It's very encouraging to see Chinese citizens stepping up to support important conservation work outside China's borders and join their philanthropic peers in other countries.
The China Global Conservation Fund has supported 21 TNC projects around the
world, including marine protected areas work in Indonesia. © Bridget Besaw
Influencing Sustainable Business Decisions
Our close working relationship with these influential Chinese leaders has also helped us forge important partnerships.
During this week's trip, members of the three boards plan to meet jointly with leaders from companies, such as China Three Gorges Corporation, to help shape sustainable business decisions.
TNC has worked with China Three Gorges, which operates the world's largest dam, since 2008 to do research, share information and implement science-based solutions that lessen the dam's impact on the Yangtze River and its ecosystem - including key fish species that are important both ecologically and economically.
For instance, the company has for several years released extra water from the dam in June to mimic the seasonal floods that used to naturally occur downstream in the Yangtze River. We hope these engineered floods will help carp populations rebound by giving fish the ability to once again spawn in flooded fields and wetlands near the river each June.
As hydropower emerges as an attractive form of low-carbon energy, dam investments around the world will continue to increase. Often, environmentalists rally against dams, but with more than 3,000 new hydropower dams already planned over the next decades, we can't just say "no" - we sometimes need to ask "how?" Working with companies like China Three Gorges is an important opportunity to make the trajectory of dam development more sustainable.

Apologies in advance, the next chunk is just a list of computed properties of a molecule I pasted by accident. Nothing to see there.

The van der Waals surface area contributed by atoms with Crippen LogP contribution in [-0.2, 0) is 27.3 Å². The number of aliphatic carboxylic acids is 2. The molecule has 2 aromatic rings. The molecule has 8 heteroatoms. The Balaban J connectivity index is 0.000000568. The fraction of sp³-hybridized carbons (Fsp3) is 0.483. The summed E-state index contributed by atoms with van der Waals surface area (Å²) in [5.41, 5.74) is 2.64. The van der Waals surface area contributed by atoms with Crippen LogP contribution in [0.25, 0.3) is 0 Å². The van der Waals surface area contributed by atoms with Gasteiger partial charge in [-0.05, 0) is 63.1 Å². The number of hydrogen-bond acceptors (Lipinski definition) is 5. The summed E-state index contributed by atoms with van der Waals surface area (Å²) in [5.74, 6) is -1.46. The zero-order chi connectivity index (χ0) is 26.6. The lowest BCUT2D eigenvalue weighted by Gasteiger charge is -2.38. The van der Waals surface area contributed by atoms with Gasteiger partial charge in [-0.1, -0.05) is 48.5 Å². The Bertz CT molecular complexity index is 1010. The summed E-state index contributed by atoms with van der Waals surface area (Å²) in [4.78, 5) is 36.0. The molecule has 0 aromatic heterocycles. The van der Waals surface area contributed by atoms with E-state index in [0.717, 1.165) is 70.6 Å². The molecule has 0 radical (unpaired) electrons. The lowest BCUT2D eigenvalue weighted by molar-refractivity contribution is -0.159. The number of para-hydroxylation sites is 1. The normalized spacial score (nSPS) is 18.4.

Engineers from the China Three Gorges Project Corporation discuss dam construction plans for the Yangtze River. © Brian Richter
Advancing Climate Progress
We're also working with these leaders to find ways to mitigate and adapt to climate change in China. Opportunities range from restoring reefs and wetlands that protect against climate impacts, to helping decision makers reduce the environmental impacts of renewable energy.
As part of a big forest restoration initiative, last year alone we planted more than 2.3 million native trees in Yunnan, Sichuan and Inner Mongolia. Besides absorbing the heat-trapping carbon dioxide that causes climate change, trees are good for people, too - they help clean the air and cool off urban areas.
So far, we've implemented six carbon sequestration projects in China, restoring 11,400 hectares of forests that will absorb 2.6 million tonnes of carbon dioxide - equal to taking 400,000 cars off the road for a year. And through our collaborations with Chinese influencers, we hope to scale up this work even more.
TNC staff and partners planting trees in Yunnan Province. © The Nature Conservancy
Since our founding in 1951, TNC's volunteer leaders have been the secret to our success. They not only provide critical funding for our conservation work, but also offer their time, energy and expertise.
While our China Board, founded in 2009, is relatively young, the group is already having an outsized impact on addressing China's--and the world's--big conservation challenges. It's an honor to work alongside these leaders who are putting their country on the stage of global philanthropy and conservation.